Monday, June 26, 2006
OFFSEASON STAT RELEVANCE WATCH, PART ONE: BIG PASSING STATS VS. VICTORIES
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SMQ got sidetracked this weekend by this now old but amazing article on coach/law school grad/savant/wannabe pirate Mike Leach, which left him thinking, "Yeah, those stodgy old run-first coaches are excessively beholden to old-fashioned "smashmouth" football just because it's traditional and familiar! Where's the innovation? The experimentation? Throw, baby, throw! Swing your sword! Every play! Yeah!" Crush the status quo, man.
This maverick attitude faded by Sunday night, when he looked at Fresno State and got all Woody Hayes about the strong correlation between gaudy passing yardage by Paul Pinegar and FSU losses - Pinegar averaged 373 yards in five defeats, as opposed to 203 yards in eight Bulldog wins - even trotting out an anecdotal "truism" from deep in his conservative, conventional wisdom-loving psyche: "Impressive Passing Stats=Impressive Defeats."
But this statement was made with no empirical backing, and is likely as wrong as any other half-assed perception. So SMQ got to wondering: do Pinegar's stats represent an extreme version of a quantifiable national trend? Or is that idea born of cherrypicking a few surprising instances against a whole of contradictory evidence? What overall correlation do big passing performances have with winning and losing, anyway? What about more run-of-the-mill numbers? Most importantly, how fucking geeky is even thinking about all this?
To find out, SMQ looked at every game by the top 60 passers (by yards per game) last season and put the win-loss result of each game into one of six appropriate yardage-based categories: more than 400 yards, 350-399 yards, 300-349 yards, 250-299 yards, 200-249 yards and less than 200 yards. He then ranked the records for each yardage category by win percentage.
There are some obvious problems to address immediately: this is only the results of 60 quarterbacks, about half the country's starters, and only the top 60 at that - the best statistical players are generally on the best teams, which begs for 'chicken or egg' style skepticism regarding the importance of one primarily individual number amidst many others generated by good players elsewhere on the team - so there is no accounting for the ways the other, less successful half of the nation's quarterbacks' numbers may have affected the results. No consideration whatsoever has been made for the strength of any opponent.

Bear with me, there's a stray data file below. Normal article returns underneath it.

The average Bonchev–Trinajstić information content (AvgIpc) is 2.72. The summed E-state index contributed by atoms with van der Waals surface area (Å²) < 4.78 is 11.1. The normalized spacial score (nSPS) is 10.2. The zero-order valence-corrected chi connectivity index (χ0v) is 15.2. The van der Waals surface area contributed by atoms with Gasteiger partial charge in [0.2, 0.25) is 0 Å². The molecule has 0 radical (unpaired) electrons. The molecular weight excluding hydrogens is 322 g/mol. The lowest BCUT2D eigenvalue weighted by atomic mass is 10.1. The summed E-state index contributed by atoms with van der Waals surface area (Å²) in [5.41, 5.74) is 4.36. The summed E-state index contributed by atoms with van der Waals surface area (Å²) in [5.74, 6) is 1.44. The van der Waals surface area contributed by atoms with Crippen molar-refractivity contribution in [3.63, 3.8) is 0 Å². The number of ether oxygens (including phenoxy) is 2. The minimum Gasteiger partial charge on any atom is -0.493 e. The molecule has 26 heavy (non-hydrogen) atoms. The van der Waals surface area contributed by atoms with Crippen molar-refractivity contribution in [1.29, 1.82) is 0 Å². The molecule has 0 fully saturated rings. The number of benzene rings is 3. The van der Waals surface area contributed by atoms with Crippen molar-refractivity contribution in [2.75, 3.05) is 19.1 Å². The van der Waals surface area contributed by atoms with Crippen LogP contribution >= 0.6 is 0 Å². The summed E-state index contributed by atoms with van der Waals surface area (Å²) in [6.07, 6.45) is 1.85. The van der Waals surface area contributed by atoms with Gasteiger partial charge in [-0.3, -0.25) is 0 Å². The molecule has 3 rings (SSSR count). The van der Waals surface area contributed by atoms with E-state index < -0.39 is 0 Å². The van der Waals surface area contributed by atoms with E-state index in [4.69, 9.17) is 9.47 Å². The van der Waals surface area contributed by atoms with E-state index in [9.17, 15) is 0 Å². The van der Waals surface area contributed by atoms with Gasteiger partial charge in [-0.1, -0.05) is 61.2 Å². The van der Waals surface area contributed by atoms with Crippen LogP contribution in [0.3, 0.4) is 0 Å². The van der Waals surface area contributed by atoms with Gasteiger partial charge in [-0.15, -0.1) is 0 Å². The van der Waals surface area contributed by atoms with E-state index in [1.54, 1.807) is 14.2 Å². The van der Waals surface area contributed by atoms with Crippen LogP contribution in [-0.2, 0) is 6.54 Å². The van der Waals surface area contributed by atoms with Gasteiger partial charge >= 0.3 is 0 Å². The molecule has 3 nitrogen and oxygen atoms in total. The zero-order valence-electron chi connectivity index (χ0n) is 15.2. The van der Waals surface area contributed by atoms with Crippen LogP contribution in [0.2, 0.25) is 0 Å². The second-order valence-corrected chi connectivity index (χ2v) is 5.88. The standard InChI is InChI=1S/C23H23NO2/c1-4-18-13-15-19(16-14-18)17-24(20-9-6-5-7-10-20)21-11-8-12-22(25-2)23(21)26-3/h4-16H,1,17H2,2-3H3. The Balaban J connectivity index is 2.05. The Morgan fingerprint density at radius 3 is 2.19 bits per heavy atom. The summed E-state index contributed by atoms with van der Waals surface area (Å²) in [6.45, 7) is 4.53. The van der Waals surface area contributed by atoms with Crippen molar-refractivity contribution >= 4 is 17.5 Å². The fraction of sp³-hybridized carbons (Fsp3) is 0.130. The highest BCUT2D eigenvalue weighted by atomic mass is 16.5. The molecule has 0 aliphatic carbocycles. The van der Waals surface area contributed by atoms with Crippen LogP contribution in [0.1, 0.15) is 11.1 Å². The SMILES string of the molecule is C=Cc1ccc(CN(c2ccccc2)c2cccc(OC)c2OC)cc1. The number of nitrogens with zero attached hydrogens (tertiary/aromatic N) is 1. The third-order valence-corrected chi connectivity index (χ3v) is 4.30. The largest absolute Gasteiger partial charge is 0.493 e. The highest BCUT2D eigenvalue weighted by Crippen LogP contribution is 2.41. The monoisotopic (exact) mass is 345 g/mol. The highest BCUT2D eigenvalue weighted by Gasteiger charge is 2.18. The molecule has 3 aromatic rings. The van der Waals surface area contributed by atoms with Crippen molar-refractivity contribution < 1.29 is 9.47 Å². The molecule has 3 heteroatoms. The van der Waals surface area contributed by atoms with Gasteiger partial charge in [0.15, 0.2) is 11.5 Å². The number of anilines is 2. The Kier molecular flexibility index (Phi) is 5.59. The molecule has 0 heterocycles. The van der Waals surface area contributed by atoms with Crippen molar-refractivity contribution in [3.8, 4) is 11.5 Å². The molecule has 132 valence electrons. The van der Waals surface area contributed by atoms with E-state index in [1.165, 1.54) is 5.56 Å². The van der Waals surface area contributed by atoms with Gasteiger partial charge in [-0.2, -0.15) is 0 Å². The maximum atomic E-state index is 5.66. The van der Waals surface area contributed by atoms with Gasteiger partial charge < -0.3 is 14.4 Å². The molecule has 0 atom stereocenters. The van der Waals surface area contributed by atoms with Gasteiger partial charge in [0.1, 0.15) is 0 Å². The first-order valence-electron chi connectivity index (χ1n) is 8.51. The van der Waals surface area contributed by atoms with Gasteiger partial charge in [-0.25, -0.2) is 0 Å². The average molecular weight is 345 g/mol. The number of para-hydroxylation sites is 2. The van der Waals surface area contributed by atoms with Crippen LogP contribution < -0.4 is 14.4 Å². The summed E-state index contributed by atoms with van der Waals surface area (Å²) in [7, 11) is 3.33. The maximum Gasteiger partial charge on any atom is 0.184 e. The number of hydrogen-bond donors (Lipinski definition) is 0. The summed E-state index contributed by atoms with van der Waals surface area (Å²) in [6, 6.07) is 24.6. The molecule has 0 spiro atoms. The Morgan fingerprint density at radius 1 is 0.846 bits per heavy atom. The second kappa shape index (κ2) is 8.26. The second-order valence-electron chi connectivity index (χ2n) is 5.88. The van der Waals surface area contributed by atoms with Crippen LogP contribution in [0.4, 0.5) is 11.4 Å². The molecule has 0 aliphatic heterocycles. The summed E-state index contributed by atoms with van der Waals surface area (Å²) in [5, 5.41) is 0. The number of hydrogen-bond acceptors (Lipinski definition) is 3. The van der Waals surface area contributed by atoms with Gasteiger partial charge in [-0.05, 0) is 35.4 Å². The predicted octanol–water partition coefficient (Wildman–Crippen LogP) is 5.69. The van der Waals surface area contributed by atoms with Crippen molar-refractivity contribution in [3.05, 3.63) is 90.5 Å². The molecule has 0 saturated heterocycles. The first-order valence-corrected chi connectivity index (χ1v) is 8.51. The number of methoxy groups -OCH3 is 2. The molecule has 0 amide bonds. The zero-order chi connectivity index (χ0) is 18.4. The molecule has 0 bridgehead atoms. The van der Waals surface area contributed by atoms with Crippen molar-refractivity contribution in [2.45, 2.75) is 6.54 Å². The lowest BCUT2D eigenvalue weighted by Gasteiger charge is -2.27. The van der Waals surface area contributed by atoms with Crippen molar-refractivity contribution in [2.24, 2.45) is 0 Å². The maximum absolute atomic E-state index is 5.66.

But 60 quarterbacks is a big sample size (661 games, in fact), big enough to expect some kind of correlation between numbers and winning to emerge, if one exists. As always, note that correlation is not causation - the mere establishment of a relationship does not define the nature of the relationship.
Anyway: the win-loss results, by yardage category:
Quarterbacks passing for more than 400 yards: 18-20 (.474)
Quarterbacks passing for 350-399 yards: 28-22 (.560)
Quarterbacks passing for 300-349 yards: 48-36 (.571)
Quarterbacks passing for 250-299 yards: 84-52 (.618)
Quarterbacks passing for 200-249 yards: 106-49 (.684)
Quarterbacks passing for less than 200 yards: 113-85 (.571)
Each category ranking, by win percentage:
1. 200-249 yards: .684
2. 250-299 yards: .618
3. 300-349 yards: .571
4. < 200 yards: .571
5. 350-399 yards: .560
6. > 400 yards: .474
Veddy intaresding: quarterbacks who threw between 200-299 yards in a game were about 26 percent more likely to win said game than guys who passed for more than 300 in any game; passers who threw for under 200 yards were about identically as likely to win as quarterbacks who passed for 300-349 (there were further fractional differences than shown), and more likely to win than those who threw for 350 yards on up. The biggest numbers, in this case, had the smallest correlation to winning - though the corollary didn't hold, as the smallest numbers were only in the middle of the pack rather than on top.